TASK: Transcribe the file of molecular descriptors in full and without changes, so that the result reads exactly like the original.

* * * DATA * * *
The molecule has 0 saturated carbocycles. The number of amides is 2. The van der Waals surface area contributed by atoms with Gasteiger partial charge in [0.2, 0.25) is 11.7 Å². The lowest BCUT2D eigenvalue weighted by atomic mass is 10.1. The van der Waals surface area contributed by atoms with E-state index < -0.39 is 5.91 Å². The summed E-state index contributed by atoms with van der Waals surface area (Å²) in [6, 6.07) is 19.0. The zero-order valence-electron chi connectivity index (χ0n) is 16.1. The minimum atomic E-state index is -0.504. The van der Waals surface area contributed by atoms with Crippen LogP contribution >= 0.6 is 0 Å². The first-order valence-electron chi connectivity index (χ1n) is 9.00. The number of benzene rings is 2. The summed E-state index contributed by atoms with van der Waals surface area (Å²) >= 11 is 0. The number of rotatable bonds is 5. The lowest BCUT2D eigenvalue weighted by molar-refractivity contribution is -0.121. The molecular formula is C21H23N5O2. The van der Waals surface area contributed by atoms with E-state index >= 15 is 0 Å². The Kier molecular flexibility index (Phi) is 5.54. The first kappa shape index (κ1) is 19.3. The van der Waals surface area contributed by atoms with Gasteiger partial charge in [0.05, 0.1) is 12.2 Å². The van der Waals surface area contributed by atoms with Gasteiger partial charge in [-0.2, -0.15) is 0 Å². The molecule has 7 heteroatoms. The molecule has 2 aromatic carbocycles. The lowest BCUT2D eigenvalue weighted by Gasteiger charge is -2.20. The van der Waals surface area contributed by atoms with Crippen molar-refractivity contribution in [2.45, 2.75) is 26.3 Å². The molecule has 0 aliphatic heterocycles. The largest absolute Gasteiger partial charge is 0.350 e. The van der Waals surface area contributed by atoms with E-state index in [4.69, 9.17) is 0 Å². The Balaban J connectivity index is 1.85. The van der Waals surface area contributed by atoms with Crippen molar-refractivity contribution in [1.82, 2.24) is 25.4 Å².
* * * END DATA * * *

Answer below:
The molecule has 0 saturated carbocycles. The number of amides is 2. The van der Waals surface area contributed by atoms with Gasteiger partial charge in [0.2, 0.25) is 11.7 Å². The lowest BCUT2D eigenvalue weighted by atomic mass is 10.1. The van der Waals surface area contributed by atoms with E-state index < -0.39 is 5.91 Å². The summed E-state index contributed by atoms with van der Waals surface area (Å²) in [6, 6.07) is 19.0. The zero-order valence-electron chi connectivity index (χ0n) is 16.1. The minimum atomic E-state index is -0.504. The van der Waals surface area contributed by atoms with Crippen LogP contribution >= 0.6 is 0 Å². The first-order valence-electron chi connectivity index (χ1n) is 9.00. The number of benzene rings is 2. The summed E-state index contributed by atoms with van der Waals surface area (Å²) >= 11 is 0. The number of rotatable bonds is 5. The lowest BCUT2D eigenvalue weighted by molar-refractivity contribution is -0.121. The molecular formula is C21H23N5O2. The van der Waals surface area contributed by atoms with E-state index >= 15 is 0 Å². The Kier molecular flexibility index (Phi) is 5.54. The first kappa shape index (κ1) is 19.3. The van der Waals surface area contributed by atoms with Gasteiger partial charge in [0.05, 0.1) is 12.2 Å². The van der Waals surface area contributed by atoms with Gasteiger partial charge in [-0.2, -0.15) is 0 Å². The molecule has 7 heteroatoms. The molecule has 2 aromatic carbocycles. The lowest BCUT2D eigenvalue weighted by Gasteiger charge is -2.20. The van der Waals surface area contributed by atoms with Crippen molar-refractivity contribution in [2.45, 2.75) is 26.3 Å². The molecule has 0 aliphatic heterocycles. The largest absolute Gasteiger partial charge is 0.350 e. The van der Waals surface area contributed by atoms with E-state index in [4.69, 9.17) is 0 Å². The Balaban J connectivity index is 1.85. The van der Waals surface area contributed by atoms with Crippen molar-refractivity contribution in [1.82, 2.24) is 25.4 Å².